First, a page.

|1958 Hagstrom Deluxe 90|
This auction marks what would have been Cobain’s 50th birthday had he not taken his own life at age 27. A cardigan sweater once owned by the musician brought in $137,000 USD some years ago. This auction will run from February 16 starting at 11:00 am EST to February 26, 11:00 am EST,
|Owner Nathan Fasold displays the Hagstrom|
The guitar is a vintage 1958 Hagstrom Sparkle Deluxe guitar that is currently owned by Nathan Fasold of Black Book Guitars in Portland.
It has been authenticated by Earnie Bailey, who was formerly Nirvana’s primary guitar tech who personally delivered it to Cobain in 1992. At that time it was converted to a left-handed model.
|Jerry Garcia with Wolf Guitar|
This gorgeous guitar is a 1973 creation of Grateful Dead builder Doug Irwin and was given the name “Wolf” after Garcia affixed a sticker of a cartoon wolf to its lower bout.
Through the years, the guitar went through many updates with pickup combinations.
|Body of Wolf guitar|
Garcia used this guitar for over 20 years before retiring it in 1993.
After Garcia’s death in 1995, a dispute occurred regarding ownership of Garcia’s instruments. As a part of a settlement, Doug Irwin reclaimed this guitar.
|Jerry play Wolf in later years|
He later sold it auction to its current owner for over $700,000. The anonymous owner will auction the Wolf guitar at an event to be held at Williamsburg’s Brooklyn Bowl.
|The back of the Wolf guitar|
The Wolf guitar is an exceptionally gorgeous instrument as was hand-made with book-matched curly western maple for it’s body and the builder also used amaranth wood, also known as purple heart and African ivory. The inlay work on the neck is superb.
Dropped picks. Picks that turn in our fingers when we play making them useless. Is there a solution to this, other than just gripping tighter? Maybe. Here are a few tricks I’ve tried over the years.
These days, I’m mostly a finger-style player but I still make a point to practice with a flat pick and in my days of playing lead guitar or strong rhythm guitar in various groups the issue of pick control was always part of the equation. I’ve written before about the importance of using at least a medium gauge thickness flat pick or even a heavy one rather than a thin pick, which may be easier to use initially but encourages bad habits, i.e, depending upon the flexibility of the pick to make a controlled attack rather than your wrist and forearm, which is where control should come from. Plus, thin picks break – frequently – when used in an aggressive manner. It’s instructive that the vast majority of great players in rock, jazz, blues and bluegrass use medium to very heavy gauge picks. Thumb picks are another issue entirely and because I’ve never had much luck with them I’m not qualified to comment of those things.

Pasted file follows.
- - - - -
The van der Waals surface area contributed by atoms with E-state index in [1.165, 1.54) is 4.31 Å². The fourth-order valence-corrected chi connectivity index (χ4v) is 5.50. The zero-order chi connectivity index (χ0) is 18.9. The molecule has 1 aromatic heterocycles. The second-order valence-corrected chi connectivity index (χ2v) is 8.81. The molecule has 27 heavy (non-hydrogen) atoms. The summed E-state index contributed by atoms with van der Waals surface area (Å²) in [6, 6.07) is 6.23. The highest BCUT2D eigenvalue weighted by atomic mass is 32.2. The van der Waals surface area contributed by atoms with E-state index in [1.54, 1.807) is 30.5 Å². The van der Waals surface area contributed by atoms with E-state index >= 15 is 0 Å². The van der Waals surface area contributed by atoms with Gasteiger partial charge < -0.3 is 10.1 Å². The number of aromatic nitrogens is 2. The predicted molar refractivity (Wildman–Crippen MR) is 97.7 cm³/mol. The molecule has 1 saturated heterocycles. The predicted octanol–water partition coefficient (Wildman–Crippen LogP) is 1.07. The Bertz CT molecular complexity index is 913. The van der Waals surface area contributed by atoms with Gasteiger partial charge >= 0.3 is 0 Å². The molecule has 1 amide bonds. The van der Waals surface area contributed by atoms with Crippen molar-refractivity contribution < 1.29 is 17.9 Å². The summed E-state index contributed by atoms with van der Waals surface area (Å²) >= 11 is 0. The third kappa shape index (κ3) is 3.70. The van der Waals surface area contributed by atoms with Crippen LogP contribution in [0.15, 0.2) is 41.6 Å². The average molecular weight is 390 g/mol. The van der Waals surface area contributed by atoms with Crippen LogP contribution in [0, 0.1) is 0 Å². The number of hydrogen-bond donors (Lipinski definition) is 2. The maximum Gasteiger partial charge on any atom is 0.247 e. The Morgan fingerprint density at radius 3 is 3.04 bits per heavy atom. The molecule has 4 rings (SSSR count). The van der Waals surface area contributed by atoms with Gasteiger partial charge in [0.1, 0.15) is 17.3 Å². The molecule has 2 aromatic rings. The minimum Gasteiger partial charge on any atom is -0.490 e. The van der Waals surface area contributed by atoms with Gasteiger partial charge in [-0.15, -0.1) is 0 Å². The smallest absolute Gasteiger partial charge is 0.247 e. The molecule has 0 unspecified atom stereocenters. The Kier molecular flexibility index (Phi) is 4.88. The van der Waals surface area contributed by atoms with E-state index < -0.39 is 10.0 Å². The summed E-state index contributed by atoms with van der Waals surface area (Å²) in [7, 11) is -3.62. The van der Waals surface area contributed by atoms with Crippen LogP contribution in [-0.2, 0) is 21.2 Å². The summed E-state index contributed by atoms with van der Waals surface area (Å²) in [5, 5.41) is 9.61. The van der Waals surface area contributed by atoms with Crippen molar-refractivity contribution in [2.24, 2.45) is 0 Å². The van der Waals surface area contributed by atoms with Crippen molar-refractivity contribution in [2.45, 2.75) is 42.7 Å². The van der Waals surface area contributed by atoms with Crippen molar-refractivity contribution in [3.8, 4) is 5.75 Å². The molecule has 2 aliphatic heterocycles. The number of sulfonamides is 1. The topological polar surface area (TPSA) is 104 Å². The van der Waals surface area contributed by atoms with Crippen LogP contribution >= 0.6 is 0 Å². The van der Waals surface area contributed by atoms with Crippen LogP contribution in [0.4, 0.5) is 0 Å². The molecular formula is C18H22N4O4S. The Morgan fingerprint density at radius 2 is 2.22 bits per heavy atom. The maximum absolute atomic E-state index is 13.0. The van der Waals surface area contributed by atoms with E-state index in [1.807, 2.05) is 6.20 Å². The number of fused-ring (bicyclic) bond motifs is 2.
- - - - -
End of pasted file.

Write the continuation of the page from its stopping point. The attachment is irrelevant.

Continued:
So, what to do? First, don’t get locked into the idea that you MUST use the standard shape triangular picks (with rounded tops and corners) that have been the most popular shape for decades. If they work for you, great, but don’t be afraid to try different shapes and sizes. After many years of using the standard shaped ones (Fender mediums) I went to the smaller Fender “jazz” teardrop shaped picks in heavy gauge. My tone, accuracy and speed improved quickly and I used them for many, many years. Still do from time to time. But the issue of dropping picks at just the wrong time continued. So I began drilling small holes in the center of those picks, usually with a 1/16” drill bit. This improved my grip and helped immensely. I remembered that the small music store in my home town when I was growing up had a big display of picks and some had a round hole that was surrounded by a ring of thin cork. Can’t remember if I ever tried them but later on the hole thing seemed like a good idea, and it was.
These days there are a few companies that offer round and star-shaped holes in picks but these are mostly the standard overall size and frankly if there’s one thing I know for sure, I prefer a smaller flat pick. I have no doubt they work however and are probably worth a try.
Then a few years ago a student turned me on to Clayton Piktac Adhesive Dots. These little circles of plastic have adhesive on each side, one to adhere to your pick and the other to stick to your finger. They work, for sure – you will NOT drop your pick when using them – and they don’t leave residue on your fingers but I just couldn’t get used to the feel of things. But I have this weird thing about having sticky fingers or anything stuck to my fingers so that’s most likely just me. They come in packs of 50 pieces and are relatively cheap so they may be worth a try.
There was a recent thread on one of the guitar forums on this subject (dropping picks) and one person suggested and uploaded an image of his solution. He buys a roll of some sort of fabric backed adhesive material used for bandaging wounds and cuts it into small pieces that he sticks to the top area of his flat picks. He claimed that they not only improve the overall grip but the fabric absorbs moisture from the fingers, making them even more grip-friendly. I tried to find some of the stuff at a pharmacy yesterday and was unsuccessful. I will keep trying but I suspect the added thickness when the stuff is applied will be off-putting, to me anyway.